Crowd-mapping Home Depot

Mapping is expensive. There are lots of accurate maps of London, but not nearly so many of Hanoi. You have to pay a lot of people to get a good map. Or you used to. Another way to get more information about a place is simply to ask the people who live there to help. Accordingly, Google announced a plan this summer to fill in the empty bits of their maps with information directly from their customers, which is to say, you and me and all the folks in Hanoi.

It’s a happy story. In fact, it’s becoming common to use crowdsourcing, to the point that I hardly notice feel-good stories about crowdsourcing anymore. Not to mention the fact that I’m not going to Hanoi anytime soon.

But here’s the thing. I was wandering around Home Depot the other day looking for either a rainspout or a store employee who could help me locate one. I could find neither. I might have spent days in there if a fellow customer hadn’t taken pity on me. That’s when I realized we need a crowdsourced approach to mapping out where to find things in Home Depot. Store staff be damned! You can never find them when you need them. I want to whip out my iPhone, punch in my desired hardware, and then see exactly what aisle it lives on.

I have no confidence that Home Depot could or would do this. But you and me? We could. We totally could.

Astronomical crowdsourcing and Hanny’s Voorwerp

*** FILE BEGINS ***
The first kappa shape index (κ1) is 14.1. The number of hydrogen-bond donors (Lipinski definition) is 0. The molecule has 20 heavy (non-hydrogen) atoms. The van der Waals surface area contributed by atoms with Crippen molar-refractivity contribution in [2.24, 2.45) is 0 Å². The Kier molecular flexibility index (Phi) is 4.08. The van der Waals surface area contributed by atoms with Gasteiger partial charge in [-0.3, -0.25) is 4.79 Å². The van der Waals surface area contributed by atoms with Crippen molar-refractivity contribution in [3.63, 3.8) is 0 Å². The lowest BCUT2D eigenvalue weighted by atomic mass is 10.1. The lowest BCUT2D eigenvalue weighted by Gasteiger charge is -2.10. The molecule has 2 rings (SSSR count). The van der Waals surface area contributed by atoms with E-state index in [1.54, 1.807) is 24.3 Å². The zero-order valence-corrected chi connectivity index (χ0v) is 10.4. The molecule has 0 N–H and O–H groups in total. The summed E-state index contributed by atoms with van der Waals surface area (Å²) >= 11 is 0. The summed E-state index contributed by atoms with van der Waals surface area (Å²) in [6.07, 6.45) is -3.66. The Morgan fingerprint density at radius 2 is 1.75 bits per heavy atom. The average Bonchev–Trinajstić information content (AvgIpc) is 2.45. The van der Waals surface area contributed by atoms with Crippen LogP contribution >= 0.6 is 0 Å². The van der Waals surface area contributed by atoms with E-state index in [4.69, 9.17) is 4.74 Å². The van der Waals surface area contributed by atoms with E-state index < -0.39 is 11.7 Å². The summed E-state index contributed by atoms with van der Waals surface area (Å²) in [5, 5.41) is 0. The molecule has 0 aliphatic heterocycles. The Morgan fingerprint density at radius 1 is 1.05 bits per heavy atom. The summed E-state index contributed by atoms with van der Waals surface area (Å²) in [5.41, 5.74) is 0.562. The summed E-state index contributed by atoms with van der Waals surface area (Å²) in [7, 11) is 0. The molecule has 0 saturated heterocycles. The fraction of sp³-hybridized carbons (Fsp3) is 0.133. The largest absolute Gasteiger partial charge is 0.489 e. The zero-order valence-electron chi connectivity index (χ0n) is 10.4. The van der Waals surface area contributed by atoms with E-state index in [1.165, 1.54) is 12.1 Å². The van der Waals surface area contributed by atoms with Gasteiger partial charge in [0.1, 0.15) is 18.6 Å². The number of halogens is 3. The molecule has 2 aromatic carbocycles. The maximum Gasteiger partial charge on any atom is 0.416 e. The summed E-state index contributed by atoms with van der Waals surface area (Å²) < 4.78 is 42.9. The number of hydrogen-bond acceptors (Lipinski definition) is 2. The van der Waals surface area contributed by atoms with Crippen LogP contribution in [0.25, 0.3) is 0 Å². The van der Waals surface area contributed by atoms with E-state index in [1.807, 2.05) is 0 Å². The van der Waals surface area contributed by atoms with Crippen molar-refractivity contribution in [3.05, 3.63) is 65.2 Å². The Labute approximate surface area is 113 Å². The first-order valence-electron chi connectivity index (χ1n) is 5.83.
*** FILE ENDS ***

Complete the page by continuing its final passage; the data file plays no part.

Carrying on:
I once heard an interesting story about a group of scientists that had written some improbably small thing on a metal platter, something like the IBM logo written in individual xenon atoms. And here’s what they learned: it was easy enough to write something tiny, but having written it, it took them several hours to find it again so they could image it for their press release. I love the idea of something being lost at the nano scale. It may be just at the tip of my tongue, but if it’s only a few angstroms wide, it’s as good as gone.

There’s a similar problem with astronomy research. We have, via programs like the Sloan Digital Sky Survey, imagery that packs 120 megapixels into 1.5 square degrees of sky. How do you find the good stuff? If you can teach a computer to find good stuff, that’s great, but if not, you’ve got a real problem. That’s where the Galaxy Zoo project comes in. Web-organized volunteers are helping to classify galaxies, something that is, apparently, still very difficult for computers to get right. And every now and then people like the Dutch schoolteacher Hanny van Arkel find weird stuff that you can’t tell a computer to look for anyway, precisely because it’s unexpected. This is Hanny’s Voorwerp

I love the fact that there’s a green goblin in the sky named after a Dutch schoolteacher and volunteer astronomer. Also, it’s fun to learn what voorwerp means in Dutch.